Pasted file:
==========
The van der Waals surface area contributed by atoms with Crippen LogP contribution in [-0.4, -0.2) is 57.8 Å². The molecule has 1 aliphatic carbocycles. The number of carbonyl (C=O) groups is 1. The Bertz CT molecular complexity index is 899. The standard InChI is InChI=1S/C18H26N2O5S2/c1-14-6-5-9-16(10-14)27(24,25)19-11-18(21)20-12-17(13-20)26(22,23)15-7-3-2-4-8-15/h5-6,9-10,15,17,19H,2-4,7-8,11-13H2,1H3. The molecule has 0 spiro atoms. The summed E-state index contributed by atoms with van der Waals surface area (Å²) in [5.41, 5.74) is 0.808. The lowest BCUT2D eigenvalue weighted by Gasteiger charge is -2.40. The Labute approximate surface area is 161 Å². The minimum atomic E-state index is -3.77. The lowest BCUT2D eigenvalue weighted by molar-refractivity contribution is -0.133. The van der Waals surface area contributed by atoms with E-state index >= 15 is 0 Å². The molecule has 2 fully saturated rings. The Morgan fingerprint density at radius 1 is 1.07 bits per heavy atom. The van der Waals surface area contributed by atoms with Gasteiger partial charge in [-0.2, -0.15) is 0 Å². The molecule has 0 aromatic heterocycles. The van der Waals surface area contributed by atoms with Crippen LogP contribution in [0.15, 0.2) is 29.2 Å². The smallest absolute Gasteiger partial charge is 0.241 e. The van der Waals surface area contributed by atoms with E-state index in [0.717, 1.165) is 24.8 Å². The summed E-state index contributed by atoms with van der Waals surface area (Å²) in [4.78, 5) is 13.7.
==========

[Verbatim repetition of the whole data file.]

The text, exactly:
The van der Waals surface area contributed by atoms with Crippen LogP contribution in [-0.4, -0.2) is 57.8 Å². The molecule has 1 aliphatic carbocycles. The number of carbonyl (C=O) groups is 1. The Bertz CT molecular complexity index is 899. The standard InChI is InChI=1S/C18H26N2O5S2/c1-14-6-5-9-16(10-14)27(24,25)19-11-18(21)20-12-17(13-20)26(22,23)15-7-3-2-4-8-15/h5-6,9-10,15,17,19H,2-4,7-8,11-13H2,1H3. The molecule has 0 spiro atoms. The summed E-state index contributed by atoms with van der Waals surface area (Å²) in [5.41, 5.74) is 0.808. The lowest BCUT2D eigenvalue weighted by Gasteiger charge is -2.40. The Labute approximate surface area is 161 Å². The minimum atomic E-state index is -3.77. The lowest BCUT2D eigenvalue weighted by molar-refractivity contribution is -0.133. The van der Waals surface area contributed by atoms with E-state index >= 15 is 0 Å². The molecule has 2 fully saturated rings. The Morgan fingerprint density at radius 1 is 1.07 bits per heavy atom. The van der Waals surface area contributed by atoms with Gasteiger partial charge in [-0.2, -0.15) is 0 Å². The molecule has 0 aromatic heterocycles. The van der Waals surface area contributed by atoms with Crippen LogP contribution in [0.15, 0.2) is 29.2 Å². The smallest absolute Gasteiger partial charge is 0.241 e. The van der Waals surface area contributed by atoms with E-state index in [0.717, 1.165) is 24.8 Å². The summed E-state index contributed by atoms with van der Waals surface area (Å²) in [4.78, 5) is 13.7.